In a digital world, local media still gold

There is no arguing that Tweets and "likes" have dramatically re-shaped the manner and speed in which consumers and voters receive and share information.

There is no arguing that Tweets and “likes” have dramatically re-shaped the manner and speed in which consumers and voters receive and share information. The growth of social media has been exponential in recent years and shows no sign of slowing. At this point, a company or group without an aggressive digital engagement strategy is dead in the water.

But, at the same time, there remains real value for agencies, issue advocates, and political campaigns to craft targeted messages to regional media outlets. It is a tried and true tactic that is not to be ignored, despite the growth of social media, with the potential for strong return on investment if executed correctly.

The key reason is trust. Various studies from the Pew Research Center's Internet and American Life Project and Harris Interactive have shown that Americans still trust their local news outlets more than national or digital alternatives. The gap is certainly shrinking, as more users become accustomed to online reporting and research, but it still exists. And that trust quotient can mean the difference between an audience fully embracing a message, or a product, or a brand, or quickly dismissing it.

Using regional media doesn't work for everyone. You need to have a story that provides you the opportunity to localize and that resonates in your targeted markets. You need to answer the question every local reporter asks: “What does this matter to my readers?” If you can frame your story through that lens, your placements will improve dramatically. The impact and return on those hits will be more substantive, with deeper message penetration, due to the inherent trust that comes with local media.

This tactic works best when there is a national or macro trend story that you are able to distill into bite-sized, salient pieces. At 30,000 feet, some narratives can seem nebulous, too abstract, and difficult to grasp. But when localized, and put into a more granular context, the issue becomes more real for the audience. It gives readers and viewers a chance to relate, making the impact even greater.

A textbook example of how to successfully execute this strategy happened last Sunday. As part of its effort to communicate the impacts the federal budget sequestration would have on communities, the White House released state-by-state fact sheets detailing the regional services that would be reduced or delayed. It localized a major national news story, making it more palpable to reporters, editors, and most importantly, their target audience: voters. The reward was Monday headlines that drove the message of how damaging the sequester would be to local communities. Here are some examples:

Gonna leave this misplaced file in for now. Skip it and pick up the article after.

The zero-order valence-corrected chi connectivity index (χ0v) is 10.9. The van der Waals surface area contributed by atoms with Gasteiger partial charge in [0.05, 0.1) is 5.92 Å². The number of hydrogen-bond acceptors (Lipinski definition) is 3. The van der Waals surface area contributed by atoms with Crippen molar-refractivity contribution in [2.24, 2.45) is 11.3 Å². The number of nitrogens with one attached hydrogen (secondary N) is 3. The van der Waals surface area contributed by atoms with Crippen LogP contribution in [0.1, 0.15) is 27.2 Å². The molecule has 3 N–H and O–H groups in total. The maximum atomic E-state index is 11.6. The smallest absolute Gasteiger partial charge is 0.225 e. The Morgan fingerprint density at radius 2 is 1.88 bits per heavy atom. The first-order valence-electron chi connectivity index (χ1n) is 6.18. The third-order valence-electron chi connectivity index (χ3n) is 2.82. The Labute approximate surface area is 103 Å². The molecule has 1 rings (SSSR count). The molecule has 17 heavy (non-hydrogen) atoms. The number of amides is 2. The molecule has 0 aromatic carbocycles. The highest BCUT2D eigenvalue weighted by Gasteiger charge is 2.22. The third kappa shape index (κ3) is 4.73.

• The Bergen Record: “NJ could lose billions in Sandy recovery aid under budget sequester”
  • Louisville Courier-Journal: “Kentucky and Indiana would feel federal spending cuts from defense to parks”
  • Cleveland Plain Dealer: “Federal cuts will affect Northeast Ohio if budget stalemate continues”

Granted, no one has the bully pulpit of the White House. But the same strategy of taking a larger narrative, boiling it down, and making it more concrete and palpable to the average reader can be applied to product rollouts, brand marketing, advocacy efforts, or political campaigns of all levels.

State and national political campaigns have longed embraced this approach, in both earned and paid communications efforts. It is a first cousin of Tip O'Neill's mantra that all politics is local. Both the Obama and Romney presidential campaigns spent countless hours every day figuring out how to get their message to penetrate at the local level. The guiding principle behind that effort was that a swing voter in Columbus, OH, or Denver, CO, is more likely to first turn to the Columbus Dispatch or Denver Post than The Wall Street Journal to get his news. The same equation can be applied to consumers - and the reason again is trust.

Given the well-warranted hype around social media, localizing your story – whether you are a Fortune 500 company, a billion dollar presidential campaign, or a start-up looking to expand your reach – is still a powerful tactic that should not be overlooked. In the right circumstances, it offers the potential for a strong return on investment when well executed.

Trust me.

Tom Reynolds served as the director of regional communications on the 2012 Obama for America campaign.

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